of hirs campaign. he thinks he won it. >> president obama has been re-elected. >> to get a deal done, you're going to have to have higher tax rates on the top 2%. >> the one thing the republicans have going for them is they're leaning on erskine bowles. >> i heard what you were saying. you know nothing of my work. you mean my whole fallacy is wrong. >> i'm happy to be flexible. i recognize i'm not going to get 100%. ♪ >> it certainly 'tis the season and whether you're counting the days to the fiscal cliff, the debt ceiling, christmas day, or judgment day, there's much to do and not much time to do it. as for us, we're counting down the minutes to house speaker john boehner who will be lighting the capitol christmas tree 234 just about an hour. if you're among the wealthiest of americans, then, boy, does boehner have a gift wrapped for you. in republicans' counteroffer to avert the fiscal cliff, the rich get to keep their bush era tax cuts, even as the boehner budget slashes $1.2 trillion in spending, half of it from medicare, medicaid, and other social programs. it is a lump of coal del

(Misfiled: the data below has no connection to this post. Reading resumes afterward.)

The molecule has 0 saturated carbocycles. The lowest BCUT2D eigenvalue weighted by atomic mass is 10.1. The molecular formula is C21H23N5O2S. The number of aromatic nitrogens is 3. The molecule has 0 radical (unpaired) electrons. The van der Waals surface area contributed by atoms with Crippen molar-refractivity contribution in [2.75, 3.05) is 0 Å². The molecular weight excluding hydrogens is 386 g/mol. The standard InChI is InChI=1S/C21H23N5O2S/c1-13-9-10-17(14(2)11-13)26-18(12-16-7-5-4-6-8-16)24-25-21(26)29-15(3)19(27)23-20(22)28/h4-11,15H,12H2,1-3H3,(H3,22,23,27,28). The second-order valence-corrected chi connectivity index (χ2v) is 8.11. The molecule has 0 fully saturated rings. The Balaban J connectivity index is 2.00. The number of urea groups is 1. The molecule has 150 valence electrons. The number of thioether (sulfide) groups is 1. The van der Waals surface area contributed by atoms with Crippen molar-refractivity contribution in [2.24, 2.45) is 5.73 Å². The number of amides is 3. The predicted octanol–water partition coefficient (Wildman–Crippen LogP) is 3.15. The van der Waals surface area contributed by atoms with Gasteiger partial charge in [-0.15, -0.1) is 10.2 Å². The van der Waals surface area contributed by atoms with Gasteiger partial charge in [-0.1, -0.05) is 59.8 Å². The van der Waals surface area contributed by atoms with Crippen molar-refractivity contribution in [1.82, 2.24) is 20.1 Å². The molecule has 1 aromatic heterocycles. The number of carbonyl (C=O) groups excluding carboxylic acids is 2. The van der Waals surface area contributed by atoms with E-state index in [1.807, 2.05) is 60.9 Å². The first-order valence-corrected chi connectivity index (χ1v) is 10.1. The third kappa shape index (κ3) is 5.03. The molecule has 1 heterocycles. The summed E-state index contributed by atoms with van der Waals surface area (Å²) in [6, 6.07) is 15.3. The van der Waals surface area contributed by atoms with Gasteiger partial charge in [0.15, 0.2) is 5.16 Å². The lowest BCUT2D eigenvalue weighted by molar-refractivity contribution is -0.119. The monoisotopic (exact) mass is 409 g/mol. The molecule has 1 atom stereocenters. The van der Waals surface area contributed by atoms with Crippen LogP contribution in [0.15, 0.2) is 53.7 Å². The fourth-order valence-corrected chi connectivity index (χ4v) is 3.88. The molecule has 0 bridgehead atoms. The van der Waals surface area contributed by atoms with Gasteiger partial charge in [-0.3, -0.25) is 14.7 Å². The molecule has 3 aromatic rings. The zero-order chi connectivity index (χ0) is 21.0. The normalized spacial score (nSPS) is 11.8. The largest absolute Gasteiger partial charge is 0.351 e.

, santa claus is coming to town ♪ >> so he won't win the grammy but he did win the big one on election night and that's what counts to a lot of us in america. thanks for watching. i'm al sharpton. "hardball" starts right now. >>> knives out on the right. let's play "hardball." ♪ >>> good evening. i'm chris matthews in washington. let me start tonight with this. when a party loses an election, the knives come out. right now we're watching the night of the long knives on the right. these stories breaking tonight. right wing senator jim demint, the man behind too many failed right wing senate challengers, christine "i'm not a witch" o'donnell, richard mourdock announced today he's quitting the senate to run the hard right heritage foundation. meanwhile, in the republican house a purge is under way with speaker boehner dumping uncontrollable right wingers from prize committee assignments. they're out because they're too right. so what is too right for the republicans following the defeat this week or their defeat last month? is voting nay in the senate against a handicap rights treaty be